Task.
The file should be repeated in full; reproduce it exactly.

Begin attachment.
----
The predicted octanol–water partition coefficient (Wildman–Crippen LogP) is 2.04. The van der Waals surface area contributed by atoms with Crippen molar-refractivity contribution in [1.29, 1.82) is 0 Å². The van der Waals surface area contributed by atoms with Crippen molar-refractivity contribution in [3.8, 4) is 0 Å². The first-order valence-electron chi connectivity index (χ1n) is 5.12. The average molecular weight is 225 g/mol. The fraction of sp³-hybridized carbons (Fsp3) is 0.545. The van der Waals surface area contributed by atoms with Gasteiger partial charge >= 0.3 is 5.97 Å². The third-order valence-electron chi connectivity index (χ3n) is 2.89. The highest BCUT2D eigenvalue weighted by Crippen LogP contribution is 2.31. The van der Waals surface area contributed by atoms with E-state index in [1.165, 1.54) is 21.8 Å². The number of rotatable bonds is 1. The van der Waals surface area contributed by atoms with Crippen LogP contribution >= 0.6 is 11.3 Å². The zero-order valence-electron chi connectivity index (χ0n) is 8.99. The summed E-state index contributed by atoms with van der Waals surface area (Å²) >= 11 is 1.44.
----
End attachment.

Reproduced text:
The predicted octanol–water partition coefficient (Wildman–Crippen LogP) is 2.04. The van der Waals surface area contributed by atoms with Crippen molar-refractivity contribution in [1.29, 1.82) is 0 Å². The van der Waals surface area contributed by atoms with Crippen molar-refractivity contribution in [3.8, 4) is 0 Å². The first-order valence-electron chi connectivity index (χ1n) is 5.12. The average molecular weight is 225 g/mol. The fraction of sp³-hybridized carbons (Fsp3) is 0.545. The van der Waals surface area contributed by atoms with Gasteiger partial charge >= 0.3 is 5.97 Å². The third-order valence-electron chi connectivity index (χ3n) is 2.89. The highest BCUT2D eigenvalue weighted by Crippen LogP contribution is 2.31. The van der Waals surface area contributed by atoms with E-state index in [1.165, 1.54) is 21.8 Å². The number of rotatable bonds is 1. The van der Waals surface area contributed by atoms with Crippen LogP contribution >= 0.6 is 11.3 Å². The zero-order valence-electron chi connectivity index (χ0n) is 8.99. The summed E-state index contributed by atoms with van der Waals surface area (Å²) >= 11 is 1.44.